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The Lake Theatre Opens to Much Fanfare, Leather

The Art Deco-style Lake Theatre opened its doors 75 years ago with the 1936 movie The Ghost Goes West as the featured attraction in the single 1,500-seat auditorium. 

But the real star was actually the modern new theater itself, with its instant landmark neon marquee that beckoned moviegoers from afar.

The decorative scheme of the Lake Theatre is modern in every sense of the word, according to the publicity materials quoted in Oak Leaves. Starting with the simple dignity of the building front in white limestone and genuine black marble and bursting forth in the interior with clear, pure, vibrant colors, the entire structure exudes the spirit of sunshine, warmth and welcome. 

On April 11th, 1936 the well-known Oak Park landmark Lake Theater had its grand opening with a showing of “The Ghost Goes West,” starring Robert Donat. In a three page spread in the Oak Leaves, Lake Theater announces its grand opening and speaks of some of its main attractions.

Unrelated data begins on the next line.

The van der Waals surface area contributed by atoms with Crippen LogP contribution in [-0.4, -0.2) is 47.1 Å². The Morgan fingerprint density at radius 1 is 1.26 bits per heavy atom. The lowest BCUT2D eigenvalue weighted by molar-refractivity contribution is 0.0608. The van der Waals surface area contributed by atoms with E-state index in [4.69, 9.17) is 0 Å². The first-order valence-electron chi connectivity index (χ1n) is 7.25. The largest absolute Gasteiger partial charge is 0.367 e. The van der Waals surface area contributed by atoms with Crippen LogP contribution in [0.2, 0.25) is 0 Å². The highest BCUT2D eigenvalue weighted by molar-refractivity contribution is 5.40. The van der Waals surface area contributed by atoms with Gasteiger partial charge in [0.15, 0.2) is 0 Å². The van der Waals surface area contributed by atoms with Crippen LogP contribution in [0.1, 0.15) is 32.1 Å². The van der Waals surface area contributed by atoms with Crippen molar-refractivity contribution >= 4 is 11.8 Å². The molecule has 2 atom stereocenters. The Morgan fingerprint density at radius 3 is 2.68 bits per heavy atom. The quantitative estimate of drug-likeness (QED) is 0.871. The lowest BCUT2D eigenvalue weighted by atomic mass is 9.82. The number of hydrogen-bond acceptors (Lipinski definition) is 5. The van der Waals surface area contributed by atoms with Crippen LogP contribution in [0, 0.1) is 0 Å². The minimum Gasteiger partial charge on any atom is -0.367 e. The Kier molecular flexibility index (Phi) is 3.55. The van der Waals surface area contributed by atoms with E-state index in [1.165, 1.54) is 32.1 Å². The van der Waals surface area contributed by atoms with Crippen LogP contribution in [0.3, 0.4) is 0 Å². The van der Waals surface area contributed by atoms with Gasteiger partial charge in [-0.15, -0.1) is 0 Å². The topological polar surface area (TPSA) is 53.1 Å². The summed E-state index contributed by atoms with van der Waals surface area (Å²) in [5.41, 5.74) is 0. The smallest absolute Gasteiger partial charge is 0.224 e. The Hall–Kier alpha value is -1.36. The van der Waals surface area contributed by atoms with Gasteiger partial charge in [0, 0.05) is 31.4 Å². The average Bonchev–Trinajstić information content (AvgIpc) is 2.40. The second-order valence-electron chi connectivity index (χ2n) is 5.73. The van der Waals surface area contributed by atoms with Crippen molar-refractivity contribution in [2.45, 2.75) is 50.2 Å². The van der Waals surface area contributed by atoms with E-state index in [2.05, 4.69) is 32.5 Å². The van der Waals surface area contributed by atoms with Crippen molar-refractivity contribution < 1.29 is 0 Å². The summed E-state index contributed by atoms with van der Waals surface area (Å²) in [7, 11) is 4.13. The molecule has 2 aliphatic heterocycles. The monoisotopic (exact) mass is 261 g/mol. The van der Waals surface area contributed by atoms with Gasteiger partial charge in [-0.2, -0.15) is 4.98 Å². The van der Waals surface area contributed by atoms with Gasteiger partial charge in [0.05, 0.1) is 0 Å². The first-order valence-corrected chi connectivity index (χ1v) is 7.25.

Among them is a circular lounge, the only in-theater lounge in the Midwest. Reached by two magnificent sweeping staircases, the lounge was known as “the Leather Room,” because its walls were entirely upholstered in, you guessed it, leather.  The Oak Leaves also speaks quite highly of the Leather Room’s drinking fountain, which was designed in Italy by fountain artisans and hand crafted with only the finest Italian marble. The lounge that was located on the lowest level of Lake Theater has been since converted into a standing lounge, lacking the intricate upholstery, where you wait for your friends to get out of the bathroom, though the framed poster for “The Ghost Goes West” still hangs on the wall.

The article also speaks quite highly of the budding theater’s startlingly low ticket prices, with a matinee ticket costing 15 cents, low for even the 1930s. By keeping their prices low Lake Theater hopes to establish itself as the “popular-priced amusement home of the Western suburbs.”

Designed by the New York architecture firm Thomas W. Lamb, Inc., also responsible for the Empire State Building, the new theatre in Downtown Oak Park joined the Lamar Theatre and the Southern Theater under the same management as the place to catch the latest from Hollywood long before the days of DVDs. 

Today, the Lake Theatre is still Oak Park's newest movie theater and the Lamar and Southern theaters are long gone.  

For more history and movie times, visit Lake Theatre.